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On an iPhone:

If I am writing a game that has multiple levels, with multiple animations (image sequences), jpg and png (transparent), some full screen and some not, some looped and some played once only. What is the best way of doing it? Each level might have up to 10MB of images. Add on to this music, and video (cut scenes). All 2D graphics, no 3D models.

Is OpenGL required? Or can this be achieved with Quartz or Core Animation?

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7 Answers

up vote 8 down vote accepted

I do similar using UIViews and a bit of Core Graphics (Quartz 2D) and it works fine. I've found the custom drawing in Core Graphics pushes it a bit further, tho - UIViews work best when given images rather than having to draw themselves. Also watch out for lots of transparencies. You'll probably find that large or long (many frame) animations will be the killer, though. There are some techniques for minimising the impact of the animations which involves allowing it to purge images from memory if not being immediately displayed (I forget the setting). This may result in your animations not being as smooth as you they would otherwise be (not sure if Open GL ES would help here, though).

You should probably prototype using UIViews, and decide then if it's worth doing the extra work for OpenGL ES. Also, if you're not already familiar with OpenGL/ Open GL ES it's a steep learning curve.

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I looked at Core Graphics and OpenGL and it looked like Core Graphics had the steeper learning curve to me. –  Nosredna Jun 4 '09 at 0:14
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I can't speak for your experience, Nosredna, but for me CG makes easy things fairly easy and harder things possible - as any good API should. With OpenGL/ES you have to read quite a lot just to get to grips with the core concepts before you can start doing anything –  philsquared Jun 4 '09 at 12:54
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I can see that. I did a 2D sprite game and used the texture2D wrapper, so I had stuff moving the first day I tried. But there is a lot to learn to do more. –  Nosredna Jun 4 '09 at 13:44
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Nash: OpenGL ES is very easy. –  José Joel. Sep 30 '10 at 20:55
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@José, my point is that you have to learn a lot before you can start with it. I'm sure once you are over that hump it is relatively easy (but as yet I've only tried some noddy examples). –  philsquared Oct 1 '10 at 8:39
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I've used both Quartz and OpenGL to do graphics on the iPhone, and while OpenGL has a much higher learning curve, it gives much better performance than Quartz. Let's say you have a scene that involves drawing 6 large, semi-transparent images on top of each other. Quartz will do it, but you'll probably get 15fps at best. OpenGL takes advantage of the iPhone's PowerVR chip and the drawing is hardware accelerated - so you can load those images into OpenGL textures and render at 25-30fps no problem.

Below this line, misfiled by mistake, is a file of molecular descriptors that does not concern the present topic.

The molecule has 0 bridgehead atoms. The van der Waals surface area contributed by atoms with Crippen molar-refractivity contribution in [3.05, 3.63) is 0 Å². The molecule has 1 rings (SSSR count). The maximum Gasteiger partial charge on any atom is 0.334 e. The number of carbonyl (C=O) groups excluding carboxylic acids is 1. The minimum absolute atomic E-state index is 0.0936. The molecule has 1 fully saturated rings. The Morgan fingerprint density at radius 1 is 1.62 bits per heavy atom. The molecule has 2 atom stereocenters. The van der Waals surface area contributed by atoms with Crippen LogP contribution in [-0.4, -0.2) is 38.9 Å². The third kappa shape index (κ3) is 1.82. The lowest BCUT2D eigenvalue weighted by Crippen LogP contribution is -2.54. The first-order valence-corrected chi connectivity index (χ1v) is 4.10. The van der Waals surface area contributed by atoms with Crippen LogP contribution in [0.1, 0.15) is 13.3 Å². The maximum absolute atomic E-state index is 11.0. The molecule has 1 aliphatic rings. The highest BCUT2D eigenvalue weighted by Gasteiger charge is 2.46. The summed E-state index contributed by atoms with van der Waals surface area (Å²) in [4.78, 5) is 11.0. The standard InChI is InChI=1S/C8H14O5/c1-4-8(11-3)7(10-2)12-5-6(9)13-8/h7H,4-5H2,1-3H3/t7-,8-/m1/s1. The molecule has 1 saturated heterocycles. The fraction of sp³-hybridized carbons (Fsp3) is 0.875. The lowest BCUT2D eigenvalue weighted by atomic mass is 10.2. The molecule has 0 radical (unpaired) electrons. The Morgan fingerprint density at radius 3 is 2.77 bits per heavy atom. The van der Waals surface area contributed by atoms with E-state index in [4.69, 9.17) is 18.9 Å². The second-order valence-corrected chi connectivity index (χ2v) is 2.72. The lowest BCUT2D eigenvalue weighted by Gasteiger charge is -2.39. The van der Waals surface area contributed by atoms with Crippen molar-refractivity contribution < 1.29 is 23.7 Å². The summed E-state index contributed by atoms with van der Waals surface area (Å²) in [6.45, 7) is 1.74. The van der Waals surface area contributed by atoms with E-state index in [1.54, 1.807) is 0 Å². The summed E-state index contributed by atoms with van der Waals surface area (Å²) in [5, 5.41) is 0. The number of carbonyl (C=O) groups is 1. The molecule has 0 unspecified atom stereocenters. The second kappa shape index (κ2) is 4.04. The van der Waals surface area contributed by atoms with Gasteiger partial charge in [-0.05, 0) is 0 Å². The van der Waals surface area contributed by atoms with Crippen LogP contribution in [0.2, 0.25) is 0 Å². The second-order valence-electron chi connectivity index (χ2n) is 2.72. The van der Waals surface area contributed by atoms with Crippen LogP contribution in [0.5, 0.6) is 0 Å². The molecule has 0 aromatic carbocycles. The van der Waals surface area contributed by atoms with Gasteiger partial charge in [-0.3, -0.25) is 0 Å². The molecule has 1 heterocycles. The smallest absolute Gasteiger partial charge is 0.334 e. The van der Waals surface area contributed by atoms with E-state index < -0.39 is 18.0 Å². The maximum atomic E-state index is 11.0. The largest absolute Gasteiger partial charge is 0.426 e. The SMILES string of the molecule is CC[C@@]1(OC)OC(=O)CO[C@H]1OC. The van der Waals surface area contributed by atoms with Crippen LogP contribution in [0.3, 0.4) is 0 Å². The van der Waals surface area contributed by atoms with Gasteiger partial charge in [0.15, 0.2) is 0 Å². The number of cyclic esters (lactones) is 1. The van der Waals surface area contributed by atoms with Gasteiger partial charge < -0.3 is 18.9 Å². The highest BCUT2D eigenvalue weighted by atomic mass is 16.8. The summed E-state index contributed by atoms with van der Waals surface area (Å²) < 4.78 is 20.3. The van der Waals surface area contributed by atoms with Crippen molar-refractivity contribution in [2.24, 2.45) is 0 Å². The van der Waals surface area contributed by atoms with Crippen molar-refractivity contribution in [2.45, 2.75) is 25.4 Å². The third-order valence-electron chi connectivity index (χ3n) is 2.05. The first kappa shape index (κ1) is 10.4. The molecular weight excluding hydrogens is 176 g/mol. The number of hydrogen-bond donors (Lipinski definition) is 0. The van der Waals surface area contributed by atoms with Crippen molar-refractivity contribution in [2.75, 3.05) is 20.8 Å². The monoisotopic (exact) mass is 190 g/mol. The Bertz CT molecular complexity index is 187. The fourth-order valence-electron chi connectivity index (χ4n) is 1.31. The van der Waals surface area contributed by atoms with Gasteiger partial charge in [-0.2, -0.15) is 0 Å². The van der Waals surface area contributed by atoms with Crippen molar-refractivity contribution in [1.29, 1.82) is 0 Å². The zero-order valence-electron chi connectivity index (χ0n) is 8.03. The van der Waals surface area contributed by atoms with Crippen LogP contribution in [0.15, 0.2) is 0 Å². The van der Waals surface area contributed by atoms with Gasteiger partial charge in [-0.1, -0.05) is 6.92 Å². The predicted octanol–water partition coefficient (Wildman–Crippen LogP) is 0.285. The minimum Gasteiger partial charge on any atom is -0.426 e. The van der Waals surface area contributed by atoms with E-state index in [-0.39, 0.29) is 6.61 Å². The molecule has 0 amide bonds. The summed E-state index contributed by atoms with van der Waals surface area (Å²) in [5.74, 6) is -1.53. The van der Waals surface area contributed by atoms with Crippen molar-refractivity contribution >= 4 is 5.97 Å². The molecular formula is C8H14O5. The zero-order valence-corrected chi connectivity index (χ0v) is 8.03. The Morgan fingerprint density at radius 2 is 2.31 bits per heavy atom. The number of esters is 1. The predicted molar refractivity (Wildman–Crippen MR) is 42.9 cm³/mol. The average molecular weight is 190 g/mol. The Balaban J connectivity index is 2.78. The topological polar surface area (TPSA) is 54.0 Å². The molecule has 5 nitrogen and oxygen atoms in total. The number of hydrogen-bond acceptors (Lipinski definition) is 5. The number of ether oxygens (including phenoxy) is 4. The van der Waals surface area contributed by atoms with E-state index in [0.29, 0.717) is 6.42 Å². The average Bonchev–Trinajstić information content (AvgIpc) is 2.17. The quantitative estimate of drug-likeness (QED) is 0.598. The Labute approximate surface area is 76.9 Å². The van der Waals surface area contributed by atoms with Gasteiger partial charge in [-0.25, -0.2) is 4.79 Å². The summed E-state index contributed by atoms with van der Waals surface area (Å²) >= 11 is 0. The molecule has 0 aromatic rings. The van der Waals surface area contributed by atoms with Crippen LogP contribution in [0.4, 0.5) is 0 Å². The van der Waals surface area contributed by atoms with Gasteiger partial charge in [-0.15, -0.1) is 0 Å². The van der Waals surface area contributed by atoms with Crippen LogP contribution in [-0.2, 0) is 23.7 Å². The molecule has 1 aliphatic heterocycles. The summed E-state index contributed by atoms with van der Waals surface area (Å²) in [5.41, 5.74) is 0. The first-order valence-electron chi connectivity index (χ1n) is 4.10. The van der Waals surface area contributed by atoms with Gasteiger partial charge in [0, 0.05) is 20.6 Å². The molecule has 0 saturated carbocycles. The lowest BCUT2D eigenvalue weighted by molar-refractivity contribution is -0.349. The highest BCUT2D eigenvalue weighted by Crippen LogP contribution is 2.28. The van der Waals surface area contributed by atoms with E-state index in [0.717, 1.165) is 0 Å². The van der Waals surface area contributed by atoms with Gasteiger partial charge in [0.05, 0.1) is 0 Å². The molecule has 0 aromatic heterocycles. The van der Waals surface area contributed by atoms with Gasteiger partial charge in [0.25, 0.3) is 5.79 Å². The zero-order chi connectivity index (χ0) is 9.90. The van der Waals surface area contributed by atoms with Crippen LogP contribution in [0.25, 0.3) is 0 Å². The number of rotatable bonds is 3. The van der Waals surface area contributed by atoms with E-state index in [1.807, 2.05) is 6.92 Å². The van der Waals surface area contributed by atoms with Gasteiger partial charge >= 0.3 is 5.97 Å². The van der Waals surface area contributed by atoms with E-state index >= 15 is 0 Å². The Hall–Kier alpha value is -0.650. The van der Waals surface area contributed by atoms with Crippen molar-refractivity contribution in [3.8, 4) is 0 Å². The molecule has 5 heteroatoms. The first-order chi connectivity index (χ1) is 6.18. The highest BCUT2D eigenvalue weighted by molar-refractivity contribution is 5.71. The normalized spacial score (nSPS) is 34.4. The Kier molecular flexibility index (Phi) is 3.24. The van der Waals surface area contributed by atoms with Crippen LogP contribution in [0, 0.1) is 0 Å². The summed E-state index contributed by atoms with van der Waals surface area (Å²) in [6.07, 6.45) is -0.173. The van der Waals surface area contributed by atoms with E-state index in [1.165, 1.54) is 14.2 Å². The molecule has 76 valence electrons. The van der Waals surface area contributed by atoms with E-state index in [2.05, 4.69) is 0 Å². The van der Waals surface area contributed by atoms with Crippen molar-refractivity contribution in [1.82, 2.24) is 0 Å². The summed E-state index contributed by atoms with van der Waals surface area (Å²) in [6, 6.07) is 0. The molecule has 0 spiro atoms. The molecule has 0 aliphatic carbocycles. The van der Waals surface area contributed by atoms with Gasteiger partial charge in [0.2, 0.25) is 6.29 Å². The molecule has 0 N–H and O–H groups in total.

I would agree with Phil though - try doing it using Quartz and see if it meets your needs. OpenGL is extremely powerful but it's API lacks some of the convenience features of Quartz (such as saving/restoring graphics state).

One another note entirely, you might want to take a look at Unity's iPhone development tools (http://unity3d.com/#iphone). They leverage OpenGL but provide you with an IDE to create your game. It abstracts away all of the graphics-level code, so you can focus on the high-level gameplay. My brother uses it to write iPhone games, and it's extremely cool.

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Thanks for the info Ben. If I could pick 2 responses as answers, I'd pick yours as well. Unity looks great...unfortunately also expensive :( –  Ben X Tan Jun 4 '09 at 2:00
    
NOTE: In iOS 6, you can now use Quartz in asynchronous manner, which dramatically improves performance—sometimes by a factor of 4x or more. Given these pipeline improvements, Quartz seems a much more viable option for 2D gaming. –  Ben Gotow Jul 24 '12 at 3:55
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I recommend having a look at Cocos2D iPhone.

cocos2d for iPhone is a framework for building 2D games, demos, and other graphical/interactive applications. It is based on the cocos2d design: it uses the same API, but instead of using python it uses objective-c.

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Cheers. That was one of our possible options. –  Ben X Tan Jun 4 '09 at 2:01
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Most likely OpenGl.

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One advantage of using OpenGL ES would be that the investment of time for learning the technology could be applied to other platforms/contexts and your game is potentially more port-friendly. These may not be important to you.

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I would suggest using Quartz. OpenGL ES is really best for 3d stuff. However both work fairly well, so if you already know OpenGL ES, it's fine to use that.

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Unfortuntely we don't have OpenGL ES experience :( –  Ben X Tan Jun 4 '09 at 2:00
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You should consider using a lot of less resources in your game, Apple recommends not to use more than 10 mb in texture for openGL apps.

Try texture atlas, reuse graphics, tile based graphics...but avoid to use to much graphic assets.

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